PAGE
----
While the THA elections result continues to generate debate, University of the West Indies (UWI) political scientist Dr Bishnu Ragoonath is recommending an amendment to the THA Act and another round of elections to break the current stalemate.

In the 2017 THA elections, the PNM had won ten seats while the PDP won two seats. In last Monday’s elections, the PNM lost six of those seats to the PDP. The parties ended with a tie—six seats for the PNM and six for the PDP.

“The Government should draft an amendment to the THA Act which should be taken to the Parliament and have the Parliament review and amend the capacity for the holding of an election, therefore allowing the THA to go back to the polls,” he told the Sunday Guardian.

In a media release on Friday, the PNM Tobago Council said that the THA Act has a fundamental defect and all stakeholders must be included for solutions including the Elections and Boundaries Commission (EBC) and Parliament.

Ragoonath agreed that these important institutions must play a key role in looking for solutions.

“In the context of the EBC, a request should be made by the Government or the THA to revisit the electoral boundaries of the electoral districts of Tobago to try to bring them to an uneven number. That is probably the only thing that they can do.”

As for the Parliament, he said it was the primary institution that could resolve this impasse as Parliament makes the law.

“There is the Tobago House of Assembly Act 40 of 1996 and what is required then is for an amendment of the act and to go back to Parliament and for Parliament to approve it. That amendment would have to include several things such as in the event of a tie then it would reach back down to the President for a new election to be called. “As it stands right now, a new election can only be called by resolutions by the Assembly. If the Assembly cannot appoint a Presiding Officer then there is no other solution according to the current act.”

When asked how practical the PDP’s proposal of the flipping of a coin was in breaking the tie, he said the drawing of lots has precedence in Trinidad’s local government elections.

“What Farley Augustine, PDP Deputy Leader proposed was the drawing of lots; that remedy has been used in Trinidad when we had ties in local government. The ‘drawing of lots’ could mean the flipping of a coin or putting names on a piece of paper and putting it in a bowl and drawing it. In other words, it is a chance.”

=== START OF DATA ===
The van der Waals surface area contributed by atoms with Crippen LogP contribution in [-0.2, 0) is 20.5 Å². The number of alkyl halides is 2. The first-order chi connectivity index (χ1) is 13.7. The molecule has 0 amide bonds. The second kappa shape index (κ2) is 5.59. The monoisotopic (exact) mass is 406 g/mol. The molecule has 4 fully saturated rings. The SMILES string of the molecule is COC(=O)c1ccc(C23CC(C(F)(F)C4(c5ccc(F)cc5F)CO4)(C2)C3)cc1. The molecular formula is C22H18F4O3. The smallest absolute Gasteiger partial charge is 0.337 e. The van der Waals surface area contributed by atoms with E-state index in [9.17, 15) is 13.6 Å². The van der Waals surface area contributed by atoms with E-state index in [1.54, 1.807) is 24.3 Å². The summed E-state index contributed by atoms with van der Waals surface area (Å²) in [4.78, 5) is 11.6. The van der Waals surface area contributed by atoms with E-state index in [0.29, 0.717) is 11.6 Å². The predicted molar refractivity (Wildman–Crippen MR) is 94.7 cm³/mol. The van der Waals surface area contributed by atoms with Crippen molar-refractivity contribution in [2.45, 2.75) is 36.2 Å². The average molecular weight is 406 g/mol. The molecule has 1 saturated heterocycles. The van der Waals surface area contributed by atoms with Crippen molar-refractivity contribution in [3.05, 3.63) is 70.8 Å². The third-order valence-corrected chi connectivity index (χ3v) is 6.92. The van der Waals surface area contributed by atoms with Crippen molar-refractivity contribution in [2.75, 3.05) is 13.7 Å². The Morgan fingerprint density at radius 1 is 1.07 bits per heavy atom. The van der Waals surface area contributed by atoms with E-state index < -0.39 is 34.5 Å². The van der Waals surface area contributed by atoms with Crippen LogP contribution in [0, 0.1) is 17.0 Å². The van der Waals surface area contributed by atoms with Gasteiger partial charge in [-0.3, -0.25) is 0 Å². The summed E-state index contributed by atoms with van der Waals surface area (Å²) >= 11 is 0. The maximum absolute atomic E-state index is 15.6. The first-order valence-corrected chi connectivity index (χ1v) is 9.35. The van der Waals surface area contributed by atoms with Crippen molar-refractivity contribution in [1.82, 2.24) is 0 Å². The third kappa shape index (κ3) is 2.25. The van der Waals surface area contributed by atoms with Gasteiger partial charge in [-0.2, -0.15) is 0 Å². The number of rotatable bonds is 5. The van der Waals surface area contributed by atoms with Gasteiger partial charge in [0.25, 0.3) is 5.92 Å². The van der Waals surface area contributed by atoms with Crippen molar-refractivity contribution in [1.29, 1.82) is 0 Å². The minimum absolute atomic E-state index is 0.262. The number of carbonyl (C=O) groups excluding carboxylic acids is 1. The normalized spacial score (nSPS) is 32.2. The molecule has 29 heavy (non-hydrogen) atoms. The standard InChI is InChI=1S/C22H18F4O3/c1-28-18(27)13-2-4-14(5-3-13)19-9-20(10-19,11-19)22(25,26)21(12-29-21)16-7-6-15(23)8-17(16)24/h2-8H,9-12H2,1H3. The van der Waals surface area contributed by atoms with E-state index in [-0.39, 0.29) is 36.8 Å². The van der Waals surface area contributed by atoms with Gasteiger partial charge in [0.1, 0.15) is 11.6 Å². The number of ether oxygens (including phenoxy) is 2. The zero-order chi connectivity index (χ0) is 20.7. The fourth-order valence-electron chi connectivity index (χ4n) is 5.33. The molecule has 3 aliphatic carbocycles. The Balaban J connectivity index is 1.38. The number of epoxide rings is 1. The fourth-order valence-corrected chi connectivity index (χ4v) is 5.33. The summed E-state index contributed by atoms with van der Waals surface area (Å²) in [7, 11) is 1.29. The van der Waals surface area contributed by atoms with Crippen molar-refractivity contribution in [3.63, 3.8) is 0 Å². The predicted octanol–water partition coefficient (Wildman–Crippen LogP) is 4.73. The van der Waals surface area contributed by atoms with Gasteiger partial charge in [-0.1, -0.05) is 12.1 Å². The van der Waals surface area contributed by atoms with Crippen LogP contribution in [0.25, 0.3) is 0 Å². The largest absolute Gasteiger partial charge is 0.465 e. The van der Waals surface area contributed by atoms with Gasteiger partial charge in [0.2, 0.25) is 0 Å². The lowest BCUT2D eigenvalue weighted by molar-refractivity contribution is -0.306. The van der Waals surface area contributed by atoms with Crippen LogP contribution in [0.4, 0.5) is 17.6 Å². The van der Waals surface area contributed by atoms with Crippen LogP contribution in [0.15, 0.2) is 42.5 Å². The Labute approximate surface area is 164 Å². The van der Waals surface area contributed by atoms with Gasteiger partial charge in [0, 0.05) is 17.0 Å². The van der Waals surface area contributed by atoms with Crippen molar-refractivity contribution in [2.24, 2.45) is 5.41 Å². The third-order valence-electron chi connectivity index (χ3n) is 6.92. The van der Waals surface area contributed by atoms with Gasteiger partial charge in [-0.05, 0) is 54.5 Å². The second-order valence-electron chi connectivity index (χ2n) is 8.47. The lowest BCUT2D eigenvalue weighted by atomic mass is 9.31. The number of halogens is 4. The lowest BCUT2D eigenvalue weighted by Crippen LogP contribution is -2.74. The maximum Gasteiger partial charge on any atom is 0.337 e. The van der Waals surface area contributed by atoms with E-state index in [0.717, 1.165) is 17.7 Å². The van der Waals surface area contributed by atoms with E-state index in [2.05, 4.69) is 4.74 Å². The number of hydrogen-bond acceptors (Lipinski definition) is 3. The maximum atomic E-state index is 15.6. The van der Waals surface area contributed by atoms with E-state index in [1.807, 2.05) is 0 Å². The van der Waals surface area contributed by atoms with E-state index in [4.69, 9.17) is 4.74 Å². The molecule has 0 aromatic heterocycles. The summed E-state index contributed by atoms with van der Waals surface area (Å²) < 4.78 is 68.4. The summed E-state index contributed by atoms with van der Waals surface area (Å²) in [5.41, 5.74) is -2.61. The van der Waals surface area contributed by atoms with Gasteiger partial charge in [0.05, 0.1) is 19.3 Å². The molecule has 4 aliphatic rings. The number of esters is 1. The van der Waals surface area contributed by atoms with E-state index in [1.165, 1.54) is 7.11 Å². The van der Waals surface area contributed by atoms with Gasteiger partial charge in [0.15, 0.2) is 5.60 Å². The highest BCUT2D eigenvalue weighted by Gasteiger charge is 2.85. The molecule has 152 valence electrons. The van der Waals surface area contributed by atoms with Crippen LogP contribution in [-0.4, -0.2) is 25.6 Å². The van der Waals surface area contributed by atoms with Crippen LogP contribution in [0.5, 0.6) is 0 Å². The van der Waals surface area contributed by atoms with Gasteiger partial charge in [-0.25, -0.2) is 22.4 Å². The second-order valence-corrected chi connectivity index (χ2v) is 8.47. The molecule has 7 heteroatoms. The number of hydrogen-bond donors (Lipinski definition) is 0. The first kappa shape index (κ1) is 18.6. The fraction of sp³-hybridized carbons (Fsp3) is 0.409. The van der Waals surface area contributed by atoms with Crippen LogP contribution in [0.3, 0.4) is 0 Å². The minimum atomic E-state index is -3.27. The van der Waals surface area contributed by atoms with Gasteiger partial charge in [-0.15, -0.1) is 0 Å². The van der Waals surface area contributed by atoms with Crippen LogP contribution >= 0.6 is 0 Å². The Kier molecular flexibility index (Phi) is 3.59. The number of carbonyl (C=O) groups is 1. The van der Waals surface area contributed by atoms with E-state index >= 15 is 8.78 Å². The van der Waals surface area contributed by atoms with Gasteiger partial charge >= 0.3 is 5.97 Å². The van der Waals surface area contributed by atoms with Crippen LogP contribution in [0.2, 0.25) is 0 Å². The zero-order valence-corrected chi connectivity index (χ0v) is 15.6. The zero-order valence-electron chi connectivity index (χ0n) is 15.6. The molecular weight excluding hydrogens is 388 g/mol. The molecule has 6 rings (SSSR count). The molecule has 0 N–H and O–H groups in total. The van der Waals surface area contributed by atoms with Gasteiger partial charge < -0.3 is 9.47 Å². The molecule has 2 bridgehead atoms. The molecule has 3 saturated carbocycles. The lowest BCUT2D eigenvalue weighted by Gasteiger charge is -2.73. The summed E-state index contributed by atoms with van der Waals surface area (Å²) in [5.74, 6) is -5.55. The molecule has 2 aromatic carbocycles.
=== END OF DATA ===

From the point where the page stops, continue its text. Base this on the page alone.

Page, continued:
He added that if the PDP takes the matter to court and the court decides that drawing of lots could be the way to go, then all sides would have to abide.


On the issue of voter turnout, Ragoonath said that the PNM has not been able to increase their showing at the polls over the last two elections—the general election and the THA elections.

“What we have seen is the PDP being able to encourage a lot more people to come out and vote which is what happened. Hence we saw the higher voter turnout in several of the PDP areas.”

Ragoonath said the PDP has inherited the legacy of the Democratic Action Congress (DAC), founded by former prime minister Arthur NR Robinson in 1971.

He said he was not surprised at the PDP’s final results.

“Over the last two weeks based on the campaign and what was happening the PDP was gaining momentum. Clearly, their momentum brought them to that stage where they got that result. I was not too sure how far they would go, but I know that they would have gotten more than three seats and they ended up with six.”

Maharaj: They have a right to take their grievance to the court

Former attorney general Ramesh Lawrence Maharaj believes that the PDP has the right to take their grievance over the hung THA elections to court.

The PDP has said that the controversy over the six-six tie with the PNM in the THA elections last week will be heading to court to determine how the current THA Act will be interpreted.

“Anybody would be entitled to go to court if they are not happy with whatever is being done,” Maharaj said.

He served as attorney general in the UNC administration that passed the Tobago House of Assembly Act in 1996.

“As attorney general at the time, who was involved in drafting the legislation, I consider it a duty to the public to explain to the country what occurred. In the consultation at the time, there were sections of the population in Tobago that wanted a House with 12 seats. This bill was debated in Parliament so the opposition and independent senators had an opportunity to be able to challenge whether it should be an odd number or even number and the Parliament approved an even number.”

Maharaj promised that over the next few days he will hold a media conference via Zoom where he would give more details as to the origin of the THA Act and the solutions he recommends to the problem.